Conserving the Nature of America

News Release

U.S. Fish and Wildlife Service and Wind Farm Owners Work Together

February 9, 2010

Contact:

Division of Public Affairs
External Affairs
Telephone: 703-358-2220
Website: https://www.fws.gov/external-affairs/public-affairs/



U.S. Fish and Wildlife Service and Wind Farm Owners Work Together


The U.S. Fish and Wildlife Service and the owners of the Fowler Ridge I Wind Farm in Benton County, Ind. have announced they are working together to develop a plan to reduce the potential impacts of wind power generation on bats. The effort follows the discovery of a dead Indiana bat at the wind facility.

The bat was discovered late last year. After a preliminary identification, the facility operator, BP Wind Energy, reported the discovery to the Fish and Wildlife Service. Subsequent examination by the Service and genetic tests at independent labs confirmed the species as an Indiana bat, a federally endangered species.

“We commend the wind farm owners for taking a proactive approach to work with the Service,” said Lynn Lewis, the Service’s Midwest Assistant Regional Director. “With wind power playing an increasing role in meeting the country’s energy needs, we embrace opportunities to partner with companies providing renewable energy while reducing the impact to wildlife.”

Phase I of the wind facility, located in northern Indiana, is owned by BP Wind Energy and Dominion.

In securing permitting for the wind facility, the owners of The Fowler Ridge I Wind Farm conducted due diligence wildlife surveys and consulted with all necessary state and federal wildlife agencies. Through these efforts it was concluded that development of the wind farm represented a very low risk for bats in general and the Indiana bat in particular. The wind farm is located in an area where Indiana bats were not known to roost during the summer or hibernate during winter. Based on the timing of the discovery, it appears the bat was a migratory individual.

The Indiana bat ranges through most of the eastern United States, hibernating in groups in caves and mines during the winter. About half of all Indiana bats hibernate in caves in southern Indiana. Females form maternity colonies under the bark of large trees during the summer, where they raise their young. Like most bats in the eastern United States, Indiana bats are significant consumers of insects, including agricultural pests.

With this new information the Service will work with wind facilities within the range of the Indiana bat with a goal to minimize the impact to the bats during the summer maternity period, near hibernation sites, and during migration while facilitating the production of wind energy.

For more information on Indiana bats, visit the Service’s Midwest Region Web site at www.fws.gov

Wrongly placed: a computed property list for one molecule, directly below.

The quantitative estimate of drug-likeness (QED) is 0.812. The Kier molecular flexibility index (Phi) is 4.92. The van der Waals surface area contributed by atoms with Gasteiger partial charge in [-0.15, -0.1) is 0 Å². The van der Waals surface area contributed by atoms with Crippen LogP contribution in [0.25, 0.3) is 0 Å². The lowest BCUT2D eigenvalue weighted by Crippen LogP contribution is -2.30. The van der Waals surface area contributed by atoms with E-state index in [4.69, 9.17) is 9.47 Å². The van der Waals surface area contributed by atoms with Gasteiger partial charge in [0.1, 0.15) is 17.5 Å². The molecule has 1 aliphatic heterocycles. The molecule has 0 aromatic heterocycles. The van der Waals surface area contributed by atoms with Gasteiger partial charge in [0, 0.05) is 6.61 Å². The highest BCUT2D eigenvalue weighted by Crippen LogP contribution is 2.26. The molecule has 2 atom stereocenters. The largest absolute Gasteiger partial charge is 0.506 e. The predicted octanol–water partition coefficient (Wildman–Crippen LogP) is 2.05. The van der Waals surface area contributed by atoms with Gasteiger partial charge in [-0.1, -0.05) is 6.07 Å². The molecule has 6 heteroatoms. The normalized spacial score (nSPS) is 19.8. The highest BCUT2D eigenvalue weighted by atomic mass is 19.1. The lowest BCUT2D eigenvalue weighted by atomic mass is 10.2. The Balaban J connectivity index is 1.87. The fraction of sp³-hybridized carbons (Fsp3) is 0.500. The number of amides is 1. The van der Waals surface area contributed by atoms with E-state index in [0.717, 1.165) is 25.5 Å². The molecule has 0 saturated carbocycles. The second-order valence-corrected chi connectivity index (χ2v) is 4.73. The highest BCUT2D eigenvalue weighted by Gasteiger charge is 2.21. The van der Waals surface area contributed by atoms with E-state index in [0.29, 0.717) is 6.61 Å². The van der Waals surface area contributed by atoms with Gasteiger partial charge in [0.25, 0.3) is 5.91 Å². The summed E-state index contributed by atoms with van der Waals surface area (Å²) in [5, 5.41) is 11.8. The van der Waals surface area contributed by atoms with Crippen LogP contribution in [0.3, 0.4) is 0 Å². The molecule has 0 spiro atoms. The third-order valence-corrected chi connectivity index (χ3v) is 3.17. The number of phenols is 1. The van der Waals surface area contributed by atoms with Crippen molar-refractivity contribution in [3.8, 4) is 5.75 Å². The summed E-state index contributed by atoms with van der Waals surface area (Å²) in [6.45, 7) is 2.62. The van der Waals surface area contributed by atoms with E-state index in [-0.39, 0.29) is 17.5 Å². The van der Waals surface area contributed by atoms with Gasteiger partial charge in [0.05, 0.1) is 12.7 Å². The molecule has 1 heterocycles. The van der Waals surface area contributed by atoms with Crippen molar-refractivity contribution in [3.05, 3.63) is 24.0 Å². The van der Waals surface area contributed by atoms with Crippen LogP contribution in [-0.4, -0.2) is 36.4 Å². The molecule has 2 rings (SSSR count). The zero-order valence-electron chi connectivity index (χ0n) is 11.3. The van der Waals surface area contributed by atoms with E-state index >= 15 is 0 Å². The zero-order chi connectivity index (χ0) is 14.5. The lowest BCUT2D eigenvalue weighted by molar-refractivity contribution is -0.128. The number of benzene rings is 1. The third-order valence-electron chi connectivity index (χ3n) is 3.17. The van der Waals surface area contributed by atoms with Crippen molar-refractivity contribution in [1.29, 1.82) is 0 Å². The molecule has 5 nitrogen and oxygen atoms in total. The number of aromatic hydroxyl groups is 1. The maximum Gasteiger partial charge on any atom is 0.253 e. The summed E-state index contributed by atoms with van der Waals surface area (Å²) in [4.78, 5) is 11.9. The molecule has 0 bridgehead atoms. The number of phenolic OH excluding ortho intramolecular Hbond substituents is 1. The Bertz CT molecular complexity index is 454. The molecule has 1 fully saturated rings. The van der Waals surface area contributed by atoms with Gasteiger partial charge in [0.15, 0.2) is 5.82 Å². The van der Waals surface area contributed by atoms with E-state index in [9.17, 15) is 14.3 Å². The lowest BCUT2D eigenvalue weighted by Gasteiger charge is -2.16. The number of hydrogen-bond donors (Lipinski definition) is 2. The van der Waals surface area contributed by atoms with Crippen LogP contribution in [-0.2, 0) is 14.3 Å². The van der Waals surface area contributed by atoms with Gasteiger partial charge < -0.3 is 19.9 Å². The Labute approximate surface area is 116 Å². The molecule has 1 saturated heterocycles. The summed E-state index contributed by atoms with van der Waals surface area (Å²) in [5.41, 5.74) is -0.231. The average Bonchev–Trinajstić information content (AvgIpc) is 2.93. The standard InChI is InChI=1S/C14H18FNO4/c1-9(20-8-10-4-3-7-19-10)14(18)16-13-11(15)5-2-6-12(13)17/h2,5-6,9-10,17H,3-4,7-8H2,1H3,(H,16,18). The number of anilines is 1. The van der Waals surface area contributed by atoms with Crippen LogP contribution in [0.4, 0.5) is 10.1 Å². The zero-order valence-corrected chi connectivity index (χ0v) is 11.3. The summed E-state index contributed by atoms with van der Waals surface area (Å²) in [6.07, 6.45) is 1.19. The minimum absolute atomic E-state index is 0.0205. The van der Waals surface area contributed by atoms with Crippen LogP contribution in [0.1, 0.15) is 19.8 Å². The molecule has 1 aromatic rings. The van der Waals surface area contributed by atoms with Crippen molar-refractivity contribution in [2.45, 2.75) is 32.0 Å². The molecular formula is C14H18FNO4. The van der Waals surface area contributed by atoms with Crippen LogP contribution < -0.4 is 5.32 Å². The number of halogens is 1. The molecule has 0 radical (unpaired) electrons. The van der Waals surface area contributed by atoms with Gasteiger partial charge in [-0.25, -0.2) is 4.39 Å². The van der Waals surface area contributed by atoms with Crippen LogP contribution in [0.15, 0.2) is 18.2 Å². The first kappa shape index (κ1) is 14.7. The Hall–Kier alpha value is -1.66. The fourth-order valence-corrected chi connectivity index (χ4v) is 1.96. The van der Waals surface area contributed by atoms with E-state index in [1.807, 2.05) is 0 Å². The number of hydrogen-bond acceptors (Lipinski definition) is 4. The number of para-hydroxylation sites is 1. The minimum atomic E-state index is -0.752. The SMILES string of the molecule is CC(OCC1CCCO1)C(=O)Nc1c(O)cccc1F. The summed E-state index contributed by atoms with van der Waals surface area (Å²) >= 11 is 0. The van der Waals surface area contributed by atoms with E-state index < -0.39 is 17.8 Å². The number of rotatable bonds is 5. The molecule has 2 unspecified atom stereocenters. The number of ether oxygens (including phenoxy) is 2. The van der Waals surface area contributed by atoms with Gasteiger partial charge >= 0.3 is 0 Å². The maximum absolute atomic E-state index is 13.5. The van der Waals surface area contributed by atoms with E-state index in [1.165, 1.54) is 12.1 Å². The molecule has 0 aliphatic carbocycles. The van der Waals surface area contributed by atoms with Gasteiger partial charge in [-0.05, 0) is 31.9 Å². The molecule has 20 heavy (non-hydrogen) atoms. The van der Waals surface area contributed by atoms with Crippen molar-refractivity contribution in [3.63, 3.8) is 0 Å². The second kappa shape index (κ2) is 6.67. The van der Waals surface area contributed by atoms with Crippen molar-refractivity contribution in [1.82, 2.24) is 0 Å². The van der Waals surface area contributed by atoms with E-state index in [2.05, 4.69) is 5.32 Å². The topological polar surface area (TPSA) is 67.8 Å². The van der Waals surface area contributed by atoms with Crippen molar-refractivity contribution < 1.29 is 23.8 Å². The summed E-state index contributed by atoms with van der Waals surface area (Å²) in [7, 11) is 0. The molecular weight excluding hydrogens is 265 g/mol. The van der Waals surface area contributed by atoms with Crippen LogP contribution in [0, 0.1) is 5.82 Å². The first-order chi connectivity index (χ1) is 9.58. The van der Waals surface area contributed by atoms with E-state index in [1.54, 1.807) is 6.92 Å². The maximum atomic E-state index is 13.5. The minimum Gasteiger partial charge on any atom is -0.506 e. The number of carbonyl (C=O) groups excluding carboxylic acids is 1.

BP Wind Energy is a wholly owned subsidiary of BP, one of the world’s leading energy companies. BP Wind Energy has interests in 8 operating wind farms in six States. The total gross installed capacity for the wind farms is over 1250 MW producing enough clean electricity with the potential to supply power to approximately 375,000 average American homes annually.

BP America is the largest producer of oil and natural gas in the United States and one of the nation’s largest energy investors. For more information, visit the company’s Web sites at http://www.bpalternativenergy.com and http://www.bp.com/us.

Dominion is one of the nations largest producers and transporters of energy, with a portfolio of more than 27,500 megawatts of generation, 1.2 trillion cubic feet equivalent of proved natural gas reserves, 12,000 miles of natural gas transmission, gathering and storage pipeline and 6,000 miles of electric transmission lines. Dominion operates the nation’s largest natural gas storage system with 941 billion cubic feet of storage capacity and serves retail energy customers in 12 states. For more information about Dominion, visit the companys Web site at http://www.dom.com.

Information contained in older news items may be outdated. These materials are made available as historical archival information only. Individual contacts have been replaced with general External Affairs office information. No other updates have been made to the information and we do not guarantee current accuracy or completeness.


The mission of the U.S. Fish and Wildlife Service is working with others to conserve, protect, and enhance fish, wildlife, plants, and their habitats for the continuing benefit of the American people. We are both a leader and trusted partner in fish and wildlife conservation, known for our scientific excellence, stewardship of lands and natural resources, dedicated professionals, and commitment to public service. For more information on our work and the people who make it happen, visit www.fws.gov.

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